Is venoarterial extracorporeal membrane oxygenation an option for managing septic shock

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Abstract

Purpose of reviewTo describe sepsis-induced cardiomyopathy. Discuss indications and current evidence of using venoarterial extracorporeal membrane oxygenation (VA-ECMO) in setting of sepsis-induced cardiomyopathy.Recent findingsRecent data suggests a survival benefit with the use of VA-ECMO in patients with septic shock complicated by septic-induced cardiomyopathy with severe left ventricular systolic dysfunction. VA-ECMO was associated with poor outcomes in adults with septic shock without severe systolic dysfunction. The evidence is generated from retrospective and meta-analysis of observational studies.SummarySepsis-induced cardiomyopathy is an increasingly recognized entity characterized by reversible ventricular dysfunction in the setting of sepsis. When hypotension persists despite standard management of septic shock (e.g. adequate fluid resuscitation, vasopressors, inotropes) and there is evidence of severe cardiac systolic dysfunction and end-organ hypoperfusion, VA-ECMO should be considered as a bridge therapy to recovery. VA-ECMO should not be used for isolated vasodilatory septic shock without significant myocardial dysfunction.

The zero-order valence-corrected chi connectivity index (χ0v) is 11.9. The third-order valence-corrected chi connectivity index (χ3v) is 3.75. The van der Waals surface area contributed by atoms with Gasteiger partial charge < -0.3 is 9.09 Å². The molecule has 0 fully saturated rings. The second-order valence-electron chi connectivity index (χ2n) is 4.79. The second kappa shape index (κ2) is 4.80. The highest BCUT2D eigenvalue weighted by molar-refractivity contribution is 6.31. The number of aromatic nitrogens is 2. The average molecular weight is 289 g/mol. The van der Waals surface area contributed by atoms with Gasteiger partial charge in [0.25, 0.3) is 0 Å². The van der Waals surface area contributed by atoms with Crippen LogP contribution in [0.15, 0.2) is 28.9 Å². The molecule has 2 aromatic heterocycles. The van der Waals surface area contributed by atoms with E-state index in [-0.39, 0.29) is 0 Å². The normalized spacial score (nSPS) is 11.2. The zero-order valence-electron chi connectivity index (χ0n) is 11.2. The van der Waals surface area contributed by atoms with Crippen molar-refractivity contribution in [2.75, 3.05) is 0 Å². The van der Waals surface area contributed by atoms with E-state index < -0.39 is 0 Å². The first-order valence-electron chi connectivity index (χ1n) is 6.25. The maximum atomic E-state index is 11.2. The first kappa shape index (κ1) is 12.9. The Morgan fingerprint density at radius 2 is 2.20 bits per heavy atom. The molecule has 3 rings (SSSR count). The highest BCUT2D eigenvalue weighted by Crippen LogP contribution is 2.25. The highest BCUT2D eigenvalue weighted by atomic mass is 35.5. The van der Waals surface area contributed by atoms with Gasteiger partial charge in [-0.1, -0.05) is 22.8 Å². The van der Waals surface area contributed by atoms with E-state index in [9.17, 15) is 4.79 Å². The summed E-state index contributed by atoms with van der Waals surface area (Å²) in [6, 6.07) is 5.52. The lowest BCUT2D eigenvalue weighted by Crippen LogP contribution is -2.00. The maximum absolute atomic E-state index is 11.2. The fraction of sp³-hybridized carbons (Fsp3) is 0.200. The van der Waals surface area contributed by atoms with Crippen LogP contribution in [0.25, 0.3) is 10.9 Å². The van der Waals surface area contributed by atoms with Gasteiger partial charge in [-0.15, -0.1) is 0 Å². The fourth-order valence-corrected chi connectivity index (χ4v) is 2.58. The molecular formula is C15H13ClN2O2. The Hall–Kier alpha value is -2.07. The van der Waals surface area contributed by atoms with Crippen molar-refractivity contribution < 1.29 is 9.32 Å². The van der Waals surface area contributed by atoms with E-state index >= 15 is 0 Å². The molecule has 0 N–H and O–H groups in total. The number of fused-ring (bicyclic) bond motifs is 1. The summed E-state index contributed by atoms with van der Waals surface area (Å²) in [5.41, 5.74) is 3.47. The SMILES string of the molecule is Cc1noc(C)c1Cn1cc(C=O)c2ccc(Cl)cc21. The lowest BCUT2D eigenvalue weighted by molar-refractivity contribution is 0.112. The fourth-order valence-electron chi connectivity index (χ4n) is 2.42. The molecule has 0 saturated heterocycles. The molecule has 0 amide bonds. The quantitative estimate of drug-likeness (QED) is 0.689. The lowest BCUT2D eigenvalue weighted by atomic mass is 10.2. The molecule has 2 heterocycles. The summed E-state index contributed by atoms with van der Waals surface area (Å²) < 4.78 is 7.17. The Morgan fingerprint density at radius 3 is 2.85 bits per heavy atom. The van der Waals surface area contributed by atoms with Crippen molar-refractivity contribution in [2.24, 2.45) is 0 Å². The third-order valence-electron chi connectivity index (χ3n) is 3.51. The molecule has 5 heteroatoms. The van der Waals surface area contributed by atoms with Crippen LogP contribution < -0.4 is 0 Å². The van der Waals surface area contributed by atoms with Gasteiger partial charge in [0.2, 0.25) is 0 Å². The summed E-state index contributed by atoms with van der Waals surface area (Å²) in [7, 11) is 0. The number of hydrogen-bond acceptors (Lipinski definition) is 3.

Original languageEnglish
Pages (from-to)45-49
Number of pages5
JournalCurrent Opinion in Anaesthesiology
Volume36
Issue number1
DOIs
StatePublished - Feb 1 2023

Keywords

  • cardiac dysfunction
  • sepsis induced cardiomyopathy
  • septic shock
  • venoarterial extracorporeal membrane oxygenation

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